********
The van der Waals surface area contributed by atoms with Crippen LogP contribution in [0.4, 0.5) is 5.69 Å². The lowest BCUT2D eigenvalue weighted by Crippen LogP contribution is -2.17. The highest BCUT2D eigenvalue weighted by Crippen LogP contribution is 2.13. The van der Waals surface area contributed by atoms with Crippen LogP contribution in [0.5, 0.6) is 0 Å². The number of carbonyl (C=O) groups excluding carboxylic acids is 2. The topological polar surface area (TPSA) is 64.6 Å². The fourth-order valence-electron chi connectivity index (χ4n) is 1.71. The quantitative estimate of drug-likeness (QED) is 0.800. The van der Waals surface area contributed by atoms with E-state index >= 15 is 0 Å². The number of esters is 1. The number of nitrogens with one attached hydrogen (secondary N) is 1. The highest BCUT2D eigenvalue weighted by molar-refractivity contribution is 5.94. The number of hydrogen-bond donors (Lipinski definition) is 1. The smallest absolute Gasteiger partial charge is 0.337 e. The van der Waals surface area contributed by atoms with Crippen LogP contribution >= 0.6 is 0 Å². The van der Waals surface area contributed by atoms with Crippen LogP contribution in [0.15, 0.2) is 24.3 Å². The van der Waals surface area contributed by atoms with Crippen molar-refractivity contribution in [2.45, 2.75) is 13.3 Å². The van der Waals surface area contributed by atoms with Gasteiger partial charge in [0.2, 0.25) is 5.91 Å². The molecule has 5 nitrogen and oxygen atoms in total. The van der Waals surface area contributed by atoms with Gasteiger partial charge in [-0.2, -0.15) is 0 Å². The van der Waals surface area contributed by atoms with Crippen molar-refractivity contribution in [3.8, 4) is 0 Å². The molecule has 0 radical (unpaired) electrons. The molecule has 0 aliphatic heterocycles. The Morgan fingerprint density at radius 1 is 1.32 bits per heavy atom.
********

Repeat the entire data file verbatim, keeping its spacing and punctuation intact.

The van der Waals surface area contributed by atoms with Crippen LogP contribution in [0.4, 0.5) is 5.69 Å². The lowest BCUT2D eigenvalue weighted by Crippen LogP contribution is -2.17. The highest BCUT2D eigenvalue weighted by Crippen LogP contribution is 2.13. The van der Waals surface area contributed by atoms with Crippen LogP contribution in [0.5, 0.6) is 0 Å². The number of carbonyl (C=O) groups excluding carboxylic acids is 2. The topological polar surface area (TPSA) is 64.6 Å². The fourth-order valence-electron chi connectivity index (χ4n) is 1.71. The quantitative estimate of drug-likeness (QED) is 0.800. The van der Waals surface area contributed by atoms with E-state index >= 15 is 0 Å². The number of esters is 1. The number of nitrogens with one attached hydrogen (secondary N) is 1. The highest BCUT2D eigenvalue weighted by molar-refractivity contribution is 5.94. The number of hydrogen-bond donors (Lipinski definition) is 1. The smallest absolute Gasteiger partial charge is 0.337 e. The van der Waals surface area contributed by atoms with Crippen LogP contribution >= 0.6 is 0 Å². The van der Waals surface area contributed by atoms with Crippen LogP contribution in [0.15, 0.2) is 24.3 Å². The van der Waals surface area contributed by atoms with Crippen molar-refractivity contribution in [2.45, 2.75) is 13.3 Å². The van der Waals surface area contributed by atoms with Gasteiger partial charge in [0.2, 0.25) is 5.91 Å². The molecule has 5 nitrogen and oxygen atoms in total. The van der Waals surface area contributed by atoms with Gasteiger partial charge in [-0.2, -0.15) is 0 Å². The van der Waals surface area contributed by atoms with Crippen molar-refractivity contribution in [3.8, 4) is 0 Å². The molecule has 0 radical (unpaired) electrons. The molecule has 0 aliphatic heterocycles. The Morgan fingerprint density at radius 1 is 1.32 bits per heavy atom.